I still dislike Sunday nights.
Schoolboy anxiety of the week ahead was replaced by that of the working world. (For jobs that where I didn’t work nights and weekends.) The weekend draws to a close, two fleeting days of recreation, playtime, much-needed catching up around the house, and then back to the rat race.
But before I get back into that hamster wheel called life, there’s one more night to entertain me, to take me away from my cares.
Well, at least there used to be.
These past few Sunday nights have been dominated by doom. Thanks to AMC’s The Walking Dead and HBO’s True Detective, I have newfound reasons to equate the South with apocalyptic despair. Rust Cohle and Marty Hart, Rick Grimes and Lil’ Psycho Carl.
These Sunday nights, forever changed by The Sopranos in 1999, continue to wear me down. I went from Homer’s lust for potato chips to Nucky Thompson’s lust for, well, everything. From Bob Saget’s funny home videos to Don Draper’s childhood brothel.
At the end of a weekend that I hope was equal parts restful and eventful, am I ready to gorge on gloom? To numb out with a nip of nihilism before bed?
I settle in, ready to drown in doom. Because it’s always going to be doom. Rick is going to bleed those piglets and toss them to the zombie horde. Rust is always shooting drugs and speaking to catatonic child rape victims. Time’s a flat circle, and we’re forever slicing walkers’ heads off, standing on that crushed can of Lone Star.
Both shows have captivating drama and fascinating characters living in the familiar unreal. I like both those aspects in my … entertainment. However, I must admit that it’s tough to call such things entertainment. That word connotes something pleasant, and you can’t call Walking Dead or True Detective pleasant by any means.
One show’s got tons of zombie death, performed with joylessly gruesome inventiveness. The other has sex and murder as the crust of a pie filled with Darkseid’s anti-life equation and the endings of 1984, King Lear and Atonement.
It’s so fitting that True Detective and Girls share a night on HBO. The former throws you ample T&A – hi, NSFW Alexandra Daddario – enrobed in horribleness and guilt, while the latter makes you regret seeing Allison Williams in a sex scene.
The Walking Dead did have two actual-hot sex scenes, but the Lori-Shane pair was bankrupt because we knew Rick was still alive, and Maggie-Glenn happened in a prison guard tower – the zombie apocalypse’s version of a backseat.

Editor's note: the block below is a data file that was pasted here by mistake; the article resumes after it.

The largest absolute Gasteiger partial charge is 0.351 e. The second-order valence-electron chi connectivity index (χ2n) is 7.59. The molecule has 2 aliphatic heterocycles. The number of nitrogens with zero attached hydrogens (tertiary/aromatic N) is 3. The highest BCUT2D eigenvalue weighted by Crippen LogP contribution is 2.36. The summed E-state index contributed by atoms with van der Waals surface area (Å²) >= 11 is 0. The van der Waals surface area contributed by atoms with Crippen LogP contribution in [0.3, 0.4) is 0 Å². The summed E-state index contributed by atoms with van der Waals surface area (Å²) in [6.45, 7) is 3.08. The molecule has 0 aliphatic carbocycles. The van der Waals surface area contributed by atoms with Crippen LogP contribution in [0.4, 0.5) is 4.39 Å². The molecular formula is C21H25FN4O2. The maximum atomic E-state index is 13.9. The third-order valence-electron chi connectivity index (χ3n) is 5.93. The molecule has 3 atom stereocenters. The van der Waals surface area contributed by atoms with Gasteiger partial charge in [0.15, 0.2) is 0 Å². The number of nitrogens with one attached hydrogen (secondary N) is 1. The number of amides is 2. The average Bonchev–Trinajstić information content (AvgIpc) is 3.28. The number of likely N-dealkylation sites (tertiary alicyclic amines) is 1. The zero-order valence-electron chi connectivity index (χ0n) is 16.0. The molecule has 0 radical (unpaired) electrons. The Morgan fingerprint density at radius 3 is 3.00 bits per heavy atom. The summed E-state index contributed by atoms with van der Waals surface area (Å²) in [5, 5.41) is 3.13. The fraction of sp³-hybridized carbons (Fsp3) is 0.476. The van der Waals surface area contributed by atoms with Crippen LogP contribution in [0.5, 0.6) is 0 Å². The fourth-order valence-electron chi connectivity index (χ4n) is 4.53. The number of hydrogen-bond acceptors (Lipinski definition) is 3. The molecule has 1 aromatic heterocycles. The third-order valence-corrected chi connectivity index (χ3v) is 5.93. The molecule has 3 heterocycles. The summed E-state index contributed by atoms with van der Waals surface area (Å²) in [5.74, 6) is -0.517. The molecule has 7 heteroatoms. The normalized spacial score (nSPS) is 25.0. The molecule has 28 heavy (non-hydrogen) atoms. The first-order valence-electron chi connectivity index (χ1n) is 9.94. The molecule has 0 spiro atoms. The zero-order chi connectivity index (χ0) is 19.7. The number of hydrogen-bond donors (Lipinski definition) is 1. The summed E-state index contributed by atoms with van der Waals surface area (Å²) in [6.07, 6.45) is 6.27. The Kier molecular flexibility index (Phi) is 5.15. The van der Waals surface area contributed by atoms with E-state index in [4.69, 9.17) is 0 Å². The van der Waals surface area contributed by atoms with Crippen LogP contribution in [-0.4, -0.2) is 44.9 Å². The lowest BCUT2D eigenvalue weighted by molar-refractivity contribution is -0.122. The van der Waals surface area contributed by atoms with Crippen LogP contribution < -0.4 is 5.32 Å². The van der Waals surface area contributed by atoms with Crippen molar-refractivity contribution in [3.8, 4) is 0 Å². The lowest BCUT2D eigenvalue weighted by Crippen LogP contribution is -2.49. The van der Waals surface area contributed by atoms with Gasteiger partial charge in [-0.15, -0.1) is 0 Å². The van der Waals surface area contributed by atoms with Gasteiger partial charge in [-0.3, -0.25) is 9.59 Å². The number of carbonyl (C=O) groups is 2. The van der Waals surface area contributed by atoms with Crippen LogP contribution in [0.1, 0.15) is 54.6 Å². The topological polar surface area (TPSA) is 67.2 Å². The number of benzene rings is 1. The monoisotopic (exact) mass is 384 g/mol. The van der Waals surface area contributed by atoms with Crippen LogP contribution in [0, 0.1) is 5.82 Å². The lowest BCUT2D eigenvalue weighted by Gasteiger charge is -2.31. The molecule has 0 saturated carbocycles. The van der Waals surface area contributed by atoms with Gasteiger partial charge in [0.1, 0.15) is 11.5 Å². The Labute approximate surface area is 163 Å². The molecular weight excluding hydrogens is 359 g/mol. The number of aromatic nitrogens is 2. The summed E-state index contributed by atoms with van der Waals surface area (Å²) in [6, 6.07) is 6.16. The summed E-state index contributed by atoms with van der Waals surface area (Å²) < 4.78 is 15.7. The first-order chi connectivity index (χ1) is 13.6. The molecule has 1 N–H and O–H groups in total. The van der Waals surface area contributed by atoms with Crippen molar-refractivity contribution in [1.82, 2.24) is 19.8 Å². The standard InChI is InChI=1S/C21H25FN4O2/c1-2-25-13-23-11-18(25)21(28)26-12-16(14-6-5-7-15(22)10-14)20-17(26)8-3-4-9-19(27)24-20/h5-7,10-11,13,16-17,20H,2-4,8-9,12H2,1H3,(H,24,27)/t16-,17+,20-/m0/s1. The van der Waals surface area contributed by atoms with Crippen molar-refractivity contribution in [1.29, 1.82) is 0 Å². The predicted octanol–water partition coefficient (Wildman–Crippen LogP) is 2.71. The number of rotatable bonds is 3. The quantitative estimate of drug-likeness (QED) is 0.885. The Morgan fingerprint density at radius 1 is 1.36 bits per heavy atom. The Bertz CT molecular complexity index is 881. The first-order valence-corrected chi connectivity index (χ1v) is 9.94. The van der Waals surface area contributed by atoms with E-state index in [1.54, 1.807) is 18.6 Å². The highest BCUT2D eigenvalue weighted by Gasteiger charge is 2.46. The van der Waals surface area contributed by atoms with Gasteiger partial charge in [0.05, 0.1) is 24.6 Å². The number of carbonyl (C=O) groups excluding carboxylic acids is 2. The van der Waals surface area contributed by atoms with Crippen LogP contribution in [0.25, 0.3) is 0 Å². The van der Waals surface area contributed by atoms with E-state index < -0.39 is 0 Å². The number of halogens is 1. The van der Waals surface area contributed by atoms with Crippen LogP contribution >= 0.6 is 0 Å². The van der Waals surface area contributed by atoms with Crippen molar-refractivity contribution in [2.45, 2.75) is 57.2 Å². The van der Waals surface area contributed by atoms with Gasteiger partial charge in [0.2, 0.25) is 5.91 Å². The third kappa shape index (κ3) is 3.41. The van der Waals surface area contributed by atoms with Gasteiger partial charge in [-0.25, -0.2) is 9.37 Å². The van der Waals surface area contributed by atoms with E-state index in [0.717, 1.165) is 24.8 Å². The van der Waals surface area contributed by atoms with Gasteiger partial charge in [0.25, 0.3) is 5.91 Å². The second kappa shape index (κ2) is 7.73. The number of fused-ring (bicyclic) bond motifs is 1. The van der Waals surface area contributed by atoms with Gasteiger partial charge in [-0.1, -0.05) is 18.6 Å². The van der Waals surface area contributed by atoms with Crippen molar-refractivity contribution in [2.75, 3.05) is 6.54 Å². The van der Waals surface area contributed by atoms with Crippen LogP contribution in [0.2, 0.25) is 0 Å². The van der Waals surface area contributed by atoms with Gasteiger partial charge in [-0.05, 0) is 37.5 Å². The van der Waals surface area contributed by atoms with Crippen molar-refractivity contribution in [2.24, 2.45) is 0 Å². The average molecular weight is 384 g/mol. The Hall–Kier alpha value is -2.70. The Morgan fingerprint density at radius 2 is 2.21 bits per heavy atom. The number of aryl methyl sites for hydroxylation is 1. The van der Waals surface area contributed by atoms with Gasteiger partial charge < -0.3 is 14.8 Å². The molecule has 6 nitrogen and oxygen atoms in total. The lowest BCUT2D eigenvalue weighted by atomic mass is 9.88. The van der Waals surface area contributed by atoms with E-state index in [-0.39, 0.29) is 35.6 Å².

But the fake-doom, in a sense, is good for me because the real world has more than enough real doom. I’d take Bane laying siege to Gotham’s City Hall in The Dark Knight Rises any day over the political violence gripping Ukraine, Venezuela and Egypt. Give me the fake militias and presidential assassination plots of Mat Johnson’s Right State graphic novel over all the crap I see and hear since Obama entered the White House.
I watch True Detective, which is based on real horror, but it’s not the real thing. It doesn’t wallow in exploitative murder-rape porn like those Investigation Discovery shows, CSI shows or Law & Order: Special Victims Unit. It can’t enrage me the way fellow HBO show Vice can, going into the extreme horrors all over the world.
The Walking Dead holds no appeal to me regarding the what-would-you-do thoughts that come up in disaster shows. I watch more to see how they handled what people would cling to in a world denuded of civilization with no better tomorrow in sight. The zombies in this show are too inconsistent – they’re so decayed that you can bash their entire head in with one blow, but they’re strong enough to pull out your intestines with their bare hands?
But avarice, fear, hatred, despair – those things are very real, and well used when the show is rolling. I read, watch and listen to the real news.Day after day when taking in the whole world of things gone wrong, coupled with any decent knowledge of history, and pretty soon you’re talking that flat circle of time right along with Cohle.
Toss me an empty Lone Star can and a pocket knife.
So I embrace the fake-doom. You merely adopted the fake-dark; I was fake-born in it.
But only for two hours on Sunday nights.